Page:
Van Benschoten gets longer look
BRADENTON, Fla. -- John Van Benschoten wasn't sure what to make of the first wave of roster cuts.
Two former eighth overall draft picks were dispatched to the minor leagues Friday when six players were pared from the Pirates' spring training roster. Van Benschoten, taken with the eighth pick of the 2001 draft, wasn't one of them.
Van Benschoten, competing in his first major-league camp, is pretty sure he'll get pulled into manager Lloyd McClendon's office one of these days. It could come as soon as today when another round of roster reductions is expected. Until that time, he'll keep a low profile and enjoy this taste of the big-league environment while it lasts.
"If you stay here longer, they obviously want to see more of you," the 23-year-old right-hander said. "I just don't know how it all goes. I don't think I'm going to make the team, so I'm just getting ready to go wherever they send me, whether it's Altoona or Nashville."
Van Benschoten is on the fast track to the majors, which could be the reason McClendon has decided to take a longer look at him. Because of an injury to Sean Burnett, Van Benschoten he will make his first start today when the Pirates play the Detroit Tigers.
Van Benschoten already has impressed the Pirates with his poise on the mound. He has given up no runs and just one hit in five innings this spring. A statement was made Thursday when he pitched three hitless innings against the Philadelphia Phillies, which might explain why he didn't join Bobby Bradley and Paul Maholm on the cut list the following day.
"You can see the improvement," Pirates general manager Dave Littlefield said. "That experience will really help him down the road. He's an impressive guy physically, and he's impressive with his stuff. But you do need experience. Time and time again, you need more than physical ability."
Van Benschoten will get that additional experience in the minors, but where he starts the season and how long he remains there are the intriguing questions.
He has pitched only 90 innings above the Class A level, which could suggest Van Benschoten would begin the season at Altoona, where he was 7-6 in 17 starts last year.
Or, the Pirates could decide Van Benschoten is ready for the test provided at Class AAA Nashville and put him there in April. Either way, Van Benschoten could be in line to make an appearance in Pittsburgh before the end of the season if he puts together another strong minor-league season.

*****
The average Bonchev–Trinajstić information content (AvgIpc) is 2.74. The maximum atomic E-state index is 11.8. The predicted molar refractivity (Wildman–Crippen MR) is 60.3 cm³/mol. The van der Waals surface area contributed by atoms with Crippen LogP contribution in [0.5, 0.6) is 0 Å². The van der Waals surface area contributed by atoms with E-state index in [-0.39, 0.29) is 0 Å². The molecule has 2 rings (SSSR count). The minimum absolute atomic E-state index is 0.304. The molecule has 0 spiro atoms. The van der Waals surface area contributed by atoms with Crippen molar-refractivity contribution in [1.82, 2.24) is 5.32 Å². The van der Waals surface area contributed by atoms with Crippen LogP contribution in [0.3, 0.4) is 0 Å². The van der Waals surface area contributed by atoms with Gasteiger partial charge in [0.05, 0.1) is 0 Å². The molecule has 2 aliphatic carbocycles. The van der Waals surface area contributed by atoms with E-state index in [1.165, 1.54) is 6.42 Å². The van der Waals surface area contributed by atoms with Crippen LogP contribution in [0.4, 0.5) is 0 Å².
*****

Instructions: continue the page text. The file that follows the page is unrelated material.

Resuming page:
"Nothing has been determined at this point," Littlefield said. "The better he does here, the more that helps his cause wherever he's going to go. There's a chance (he could pitch at Nashville). A lot depends on what we've seen in camp, how long he stays here and how he does in minor-league camp."
This is the second consecutive year Van Benschoten has been named the Pirates' No. 1 prospect by Baseball America. He was ranked second in 2002, the year after he made his professional debut.
The accolades appeared to be deserved. In three seasons, Van Benschoten has a 24-12 record and 3.02 ERA in 62 starts. He won his first 11 decisions last year and was 15-0 during a 27-start span from July 7, 2002 until July 24, 2003.
Despite that success, Van Benschoten didn't know what to expect from his first major-league camp as a member of the 40-man roster.
"It's not as easy as people say it is," he said. "You definitely get your work in and you do things harder and faster because everybody is so good at it. These guys have been doing this for a while, so you don't have to do things over and over. Everybody knows what they're doing, so it runs a lot smoother than minor-league camp."
Van Benschoten would like clean up certain aspects of his game this spring, such as speeding up his time to the plate when working from the stetch. But, overall, he has no problems with the way this spring has gone.
"This has been a good way for me to get my feet wet," he said. "I'm getting used to the major-league environment and that can only help me wherever I pitch."